Direct Engagement 3: Unhappy Queers!?


For my third Direct engagement, I want to consider the idea of happiness and unhappiness, specifically, the unhappiness of the queer. In Sara Ahmed's "The Promise of Happiness", we begin to think more critically about what it means to be happy and who actually gets to be happy. We have all heard and spoken the phrase "I just want you to be happy", and this seems like a genuine concern for another person's happiness. Ahmed dissects it though to mean something very different. What we are truly saying when we use that phrase is that "my happiness is dependent on your happiness and if you are not happy than I cannot be either, which means that you have control over my happiness". How can another person have control over your own happiness? That to me is disconcerting since I know that I for one would not like to have control over another's happiness and most certainly vice versa. Or looking at it from another angle, "my happiness is dependent on yours and I want to be happy so you have an obligation to be happy for me". It seems to me that there are many expectations and demands placed on the idea of happiness when should it not be up to the individual alone to decide what their happiness should be base upon? This brings me to my next question of the unhappy queer. I for one am familiar with the coming out conversation and hearing that concerned response escape the lips of your parents, "I just want you to be happy and I think this is going to make your life harder". Which life is being made harder? Looking at the novel Annie on My Mind, the father says to his daughter, "but I want you to be happy in other ways, too, as your mother is, to have a husband and children". Is this the only way any of us can truly find happiness? By marrying someone that is biologically the opposite sex and starting a family? I sure hope not. Is the happiness that I have felt over my lifetime just a meaningless fa├žade because I have not followed this path?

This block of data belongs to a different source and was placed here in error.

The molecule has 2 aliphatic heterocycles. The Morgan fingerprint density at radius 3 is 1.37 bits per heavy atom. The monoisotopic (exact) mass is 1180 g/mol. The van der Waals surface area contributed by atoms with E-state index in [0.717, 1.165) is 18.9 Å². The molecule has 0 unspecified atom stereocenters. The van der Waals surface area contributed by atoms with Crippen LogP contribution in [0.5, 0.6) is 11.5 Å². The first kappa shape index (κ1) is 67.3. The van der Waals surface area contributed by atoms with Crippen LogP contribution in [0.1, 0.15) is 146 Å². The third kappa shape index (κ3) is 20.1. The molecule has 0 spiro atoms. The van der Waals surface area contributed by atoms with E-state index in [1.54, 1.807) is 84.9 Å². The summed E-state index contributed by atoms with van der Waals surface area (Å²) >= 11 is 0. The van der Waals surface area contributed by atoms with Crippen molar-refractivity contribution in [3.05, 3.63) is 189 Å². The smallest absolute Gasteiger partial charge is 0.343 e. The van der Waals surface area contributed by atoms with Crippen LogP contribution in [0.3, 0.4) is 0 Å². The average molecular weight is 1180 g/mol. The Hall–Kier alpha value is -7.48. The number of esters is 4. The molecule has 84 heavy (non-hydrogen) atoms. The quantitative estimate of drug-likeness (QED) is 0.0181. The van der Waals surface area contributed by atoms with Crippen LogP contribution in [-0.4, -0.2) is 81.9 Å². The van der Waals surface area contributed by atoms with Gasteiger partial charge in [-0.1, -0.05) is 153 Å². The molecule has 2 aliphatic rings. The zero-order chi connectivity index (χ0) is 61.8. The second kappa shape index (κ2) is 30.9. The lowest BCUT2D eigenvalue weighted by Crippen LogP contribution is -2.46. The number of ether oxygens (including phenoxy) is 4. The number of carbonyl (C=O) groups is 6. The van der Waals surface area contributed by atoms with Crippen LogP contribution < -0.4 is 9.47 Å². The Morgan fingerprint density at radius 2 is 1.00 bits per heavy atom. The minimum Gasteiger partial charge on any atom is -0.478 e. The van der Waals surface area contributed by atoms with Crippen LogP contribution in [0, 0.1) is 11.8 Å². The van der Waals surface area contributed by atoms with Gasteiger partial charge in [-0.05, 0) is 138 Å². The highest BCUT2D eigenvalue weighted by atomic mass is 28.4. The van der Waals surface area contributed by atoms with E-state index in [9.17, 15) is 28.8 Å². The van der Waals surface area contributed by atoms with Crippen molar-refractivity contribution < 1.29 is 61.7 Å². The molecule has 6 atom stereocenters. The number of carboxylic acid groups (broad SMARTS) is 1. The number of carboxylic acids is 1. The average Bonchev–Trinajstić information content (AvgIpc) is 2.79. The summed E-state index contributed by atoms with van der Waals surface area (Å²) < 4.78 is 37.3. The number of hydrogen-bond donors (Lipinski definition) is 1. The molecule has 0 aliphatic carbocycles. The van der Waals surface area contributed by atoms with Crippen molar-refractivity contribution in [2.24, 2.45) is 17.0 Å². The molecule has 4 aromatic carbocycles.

I thought this particular chapter in Ahmed's book was very interesting. It did bring up a lot of questions as to who controls our happiness. Surprisingly enough, our happiness does not depend only on another person, but another thing or object. Happiness can be defined in a lot of different ways based on the individual and I feel that there is no true definition of what it is. I feel that happiness is something that we consciously created in order to strive for something more than what we can see or physically hold onto. When it comes to the unhappy queer, the right to one's happiness is often restricted because their happiness is not the type of happiness that may be shared by a majority of the population. There is not only the issue of attraction with the same sex, but of finding happiness in marriage. Marriage does not always lead to the final destination of happiness, nor does being in a queer relationship (according to some people). However, it all trickles down to finding what happiness means to the individual before projecting their views onto others.

"I just want you to be happy and I think this is going to make your life harder".

I engaged with Ahmed also, and it is interesting to think about how we are taught to put aside our happiness or put on a happy face for the sake of other people. I think your above quote demonstrates this. Living a queer life is seen as hard. Every parent wants their child to live the easiest life, because no parent wants to see their child struggle. But doesn't one struggle more when they cannot fully express themselves and don't feel as though they are being understood. Yes, it may be hard on the child but that's who they are and not acknowledging that, or feeling like they should suppress it is even more detrimental. Sometimes parents don't want to complicate their own lives by something as "inconvenient" as a gay child. God forbid! But I have many people in my life who have gone through this exact experience, myself included. My parents were "thankful" that I identified as bisexual instead of lesbian since my first relationship was with a female. They assumed I would become a lesbian, but were relieved when I was only "bisexual" because to them, I could still pass.

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